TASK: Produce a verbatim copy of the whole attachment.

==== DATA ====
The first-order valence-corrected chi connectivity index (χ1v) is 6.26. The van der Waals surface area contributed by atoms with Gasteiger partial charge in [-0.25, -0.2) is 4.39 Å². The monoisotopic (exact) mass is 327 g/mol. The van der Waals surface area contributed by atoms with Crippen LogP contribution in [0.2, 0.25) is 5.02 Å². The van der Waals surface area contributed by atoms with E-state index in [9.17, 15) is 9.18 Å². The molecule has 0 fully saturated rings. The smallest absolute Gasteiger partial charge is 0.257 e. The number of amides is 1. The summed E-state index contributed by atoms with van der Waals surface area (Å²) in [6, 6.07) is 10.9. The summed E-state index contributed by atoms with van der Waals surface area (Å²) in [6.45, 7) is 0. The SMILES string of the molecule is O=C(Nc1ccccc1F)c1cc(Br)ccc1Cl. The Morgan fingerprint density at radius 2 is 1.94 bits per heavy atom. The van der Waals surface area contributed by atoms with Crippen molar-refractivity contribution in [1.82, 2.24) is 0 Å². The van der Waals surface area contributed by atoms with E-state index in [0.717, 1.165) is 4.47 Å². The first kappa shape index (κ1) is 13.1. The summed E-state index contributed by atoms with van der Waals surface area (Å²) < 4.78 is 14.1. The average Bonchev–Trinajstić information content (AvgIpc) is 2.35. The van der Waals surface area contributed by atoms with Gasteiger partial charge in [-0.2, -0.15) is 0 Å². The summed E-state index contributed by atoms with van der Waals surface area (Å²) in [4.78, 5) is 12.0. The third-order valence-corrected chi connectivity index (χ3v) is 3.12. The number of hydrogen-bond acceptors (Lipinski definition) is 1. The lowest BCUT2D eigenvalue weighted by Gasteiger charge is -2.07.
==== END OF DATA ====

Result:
The first-order valence-corrected chi connectivity index (χ1v) is 6.26. The van der Waals surface area contributed by atoms with Gasteiger partial charge in [-0.25, -0.2) is 4.39 Å². The monoisotopic (exact) mass is 327 g/mol. The van der Waals surface area contributed by atoms with Crippen LogP contribution in [0.2, 0.25) is 5.02 Å². The van der Waals surface area contributed by atoms with E-state index in [9.17, 15) is 9.18 Å². The molecule has 0 fully saturated rings. The smallest absolute Gasteiger partial charge is 0.257 e. The number of amides is 1. The summed E-state index contributed by atoms with van der Waals surface area (Å²) in [6, 6.07) is 10.9. The summed E-state index contributed by atoms with van der Waals surface area (Å²) in [6.45, 7) is 0. The SMILES string of the molecule is O=C(Nc1ccccc1F)c1cc(Br)ccc1Cl. The Morgan fingerprint density at radius 2 is 1.94 bits per heavy atom. The van der Waals surface area contributed by atoms with Crippen molar-refractivity contribution in [1.82, 2.24) is 0 Å². The van der Waals surface area contributed by atoms with E-state index in [0.717, 1.165) is 4.47 Å². The first kappa shape index (κ1) is 13.1. The summed E-state index contributed by atoms with van der Waals surface area (Å²) < 4.78 is 14.1. The average Bonchev–Trinajstić information content (AvgIpc) is 2.35. The van der Waals surface area contributed by atoms with Gasteiger partial charge in [-0.2, -0.15) is 0 Å². The summed E-state index contributed by atoms with van der Waals surface area (Å²) in [4.78, 5) is 12.0. The third-order valence-corrected chi connectivity index (χ3v) is 3.12. The number of hydrogen-bond acceptors (Lipinski definition) is 1. The lowest BCUT2D eigenvalue weighted by Gasteiger charge is -2.07.